Marker Text: On 4 June 1781, John "Jack" Jouett Jr. arrived at the Albemarle County Courthouse to warn the Virginia legislature of approaching British troops. The state government under Governor Thomas Jefferson had retreated from Richmond to reconvene in Charlottesville because of the threat of British invasion during the Revolutionary War. Jouett had spotted Colonel Banastre Tarleton and his 180 dragoons and 70 cavalrymen 40 miles east at Cuckoo Tavern, and rode through the night to reach here by dawn. Jouett's heroic ride, which allowed Jefferson and all but seven of the legislators to escape, was later recognized by the Virginia General Assembly, which awarded him a sword and a pair of pistols.
Location: At the corner of High and Park Streets, Courthouse Square at rear of the Albemarle County Courthouse. Erected by the Department of Historic Resources in 1998.
We continue our series of markers about Jack Jouett's ride from Cuckoo to Charlottesville with the marker indicating his arrival in Charlottesville and this marker is located in the Albemarle County Courthouse square.
Upon reaching Thomas Jefferson's home at Monticello about 4:30 a.m. on June 4, 1781, Jouett proceeded at once to rouse the sleeping occupants. Among them, besides Jefferson, were the Speakers and other members of the two houses of the General Assembly. Jefferson not only thanked Jouett for his timely warning: but is understood to have tendered a bracing glass or two of his best Madeira. Refreshed, the rider mounted his horse and rode the remaining two miles to Charlottesville, where he awakened dozens more of Virginia's legislators, many at Swan's Tavern which once stood just about 150 feet south and across the street from this marker and was owned by Jack Jouett's father.
Jefferson apparently took Jouett's warning seriously, but thought he had ample time to get away. Jefferson enjoyed breakfast along with other legislators staying at Monticello, then his guests joined their colleagues in town. Jefferson sent his family to safety at Enniscorthy Plantation fourteen miles away, via Blenheim, the Carter estate. He then spent nearly two hours securing and sorting his important state papers for packing or destruction. Technically, Jefferson was no longer Virginia's governor, his term had expired June 2. The government, however, would not appoint his replacement, General Nelson, until the fifth, and Nelson would not take office until the twelfth.
Albemarle Co. Courthouse is behind the marker.
In Charlottesville, upon getting the warning from Jouett that the British were coming, the General Assembly was hurriedly making plans for their departure. The members decided quickly that 40 should constitute a quorum and they adjourned to meet in Staunton three days later. Tarleton was so close on their heels that although Patrick Henry, Richard Henry Lee, Benjamin Harrison, Thomas Nelson, Jr., and numerous others got away, seven assemblymen were captured. Among the legislators, that Tarleton captured that day was frontiersman Daniel Boone. He detained them briefly, and paroled them.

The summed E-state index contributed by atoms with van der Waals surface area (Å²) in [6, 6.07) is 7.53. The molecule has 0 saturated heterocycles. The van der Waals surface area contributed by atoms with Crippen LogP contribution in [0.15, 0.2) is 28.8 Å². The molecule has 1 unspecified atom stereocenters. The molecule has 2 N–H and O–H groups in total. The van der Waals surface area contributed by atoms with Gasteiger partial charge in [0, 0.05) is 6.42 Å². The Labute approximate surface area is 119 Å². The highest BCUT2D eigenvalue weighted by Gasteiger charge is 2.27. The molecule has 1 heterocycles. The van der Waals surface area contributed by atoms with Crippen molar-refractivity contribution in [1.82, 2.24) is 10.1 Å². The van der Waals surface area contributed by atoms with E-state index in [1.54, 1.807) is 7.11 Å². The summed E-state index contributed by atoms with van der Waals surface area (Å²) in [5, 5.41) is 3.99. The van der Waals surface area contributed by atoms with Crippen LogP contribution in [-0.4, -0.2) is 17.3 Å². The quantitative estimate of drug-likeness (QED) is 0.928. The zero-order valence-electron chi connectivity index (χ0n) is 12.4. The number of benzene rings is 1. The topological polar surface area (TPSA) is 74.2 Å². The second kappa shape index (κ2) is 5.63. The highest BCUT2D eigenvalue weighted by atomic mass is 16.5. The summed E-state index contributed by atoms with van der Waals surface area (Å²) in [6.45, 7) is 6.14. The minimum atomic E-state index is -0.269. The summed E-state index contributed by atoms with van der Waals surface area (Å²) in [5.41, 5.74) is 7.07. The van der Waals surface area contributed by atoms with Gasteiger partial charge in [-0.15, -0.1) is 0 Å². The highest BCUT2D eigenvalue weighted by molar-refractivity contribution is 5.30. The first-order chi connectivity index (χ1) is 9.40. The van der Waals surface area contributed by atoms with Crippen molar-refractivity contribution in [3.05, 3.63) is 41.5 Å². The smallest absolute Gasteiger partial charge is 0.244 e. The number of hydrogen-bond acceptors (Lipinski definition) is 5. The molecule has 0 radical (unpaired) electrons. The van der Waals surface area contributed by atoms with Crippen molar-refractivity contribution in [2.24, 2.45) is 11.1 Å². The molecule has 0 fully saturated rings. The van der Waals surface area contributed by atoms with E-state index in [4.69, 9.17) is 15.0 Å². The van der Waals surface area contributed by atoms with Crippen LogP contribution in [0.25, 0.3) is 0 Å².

Suddenly, Captain Christopher Hudson on route to join Lafayette’s forces, arrived at a gallop to say that British troopers were ascending the mountain to Monticello. Instantly Jefferson leaped upon his horse and plunged into the woods. The British were already at Monticello and Jefferson made the narrowest sort of escape. He eluded Tarleton’s men, and joined his family later in the day for dinner at Blenheim. How close was his escape? Henry Randall, in his book, “The Life Of Thomas Jefferson”, reported that while Jefferson was on the lawn of Monticello, Captain of Dragoons McLeon was actually in the house.
Photo taken looking up Park Street, Monticello marker is on the opposite corner and the former location of the Swan Tavern is across the street to the left.
The British did comparatively little damage. Monticello was unharmed, though some wine disappeared. Tarleton left Charlottesville on June 5. With his departure, the British considered the matter closed. Cornwallis wandered to Yorktown, where General George Washington trapped his army later in October and forced its surrender.
Thomas Jefferson’s political opponents inside and outside the state tried to make it appear that he had behaved in a cowardly fashion at the time of Tarleton’s raid. For many years thereafter his perennial enemies, the Federalists, sought to picture him as having fled dishonorably before the British. Tarleton himself wrote that Jefferson “provided for his personal safety with a precipitate retreat.”
Old Swan Tavern was located where building in the middle of the photo behind the tree. Courthouse to the left.
If anything, Jefferson waited too long at Monticello after being warned by Jouett, with the result that he barely escaped capture. Certainly he is no more to be criticized than the other the legislators, who beat a more “precipitate retreat” than he. The Virginia's legislative's escape from Charlottesville was the only logical and reasonable decision.
What would have been the fate of such men as Jefferson, Henry, Harrison, Nelson, and Lee, if they had fallen into British hands? They would almost certainly have been carried off into captivity by Tarleton and with such a prize he would not have paroled them as he had done with other less significant legislators. Their capture would have been a serious blow to the morale of the Continentals, especially at a time when things were going rather badly for their cause. Most likely, Tarleton would have taken them back to Cornwallis who would have publicly hang them, in order, to end the American Revolution.
Stuart G. Gibbony, President of the Thomas Jefferson Memorial Foundation said of Jack Jouett in 1926: "But for Captain Jack Jouett's heroic ride, there would have been no Yorktown and the Revolutionists would have been only unsuccessful rebels."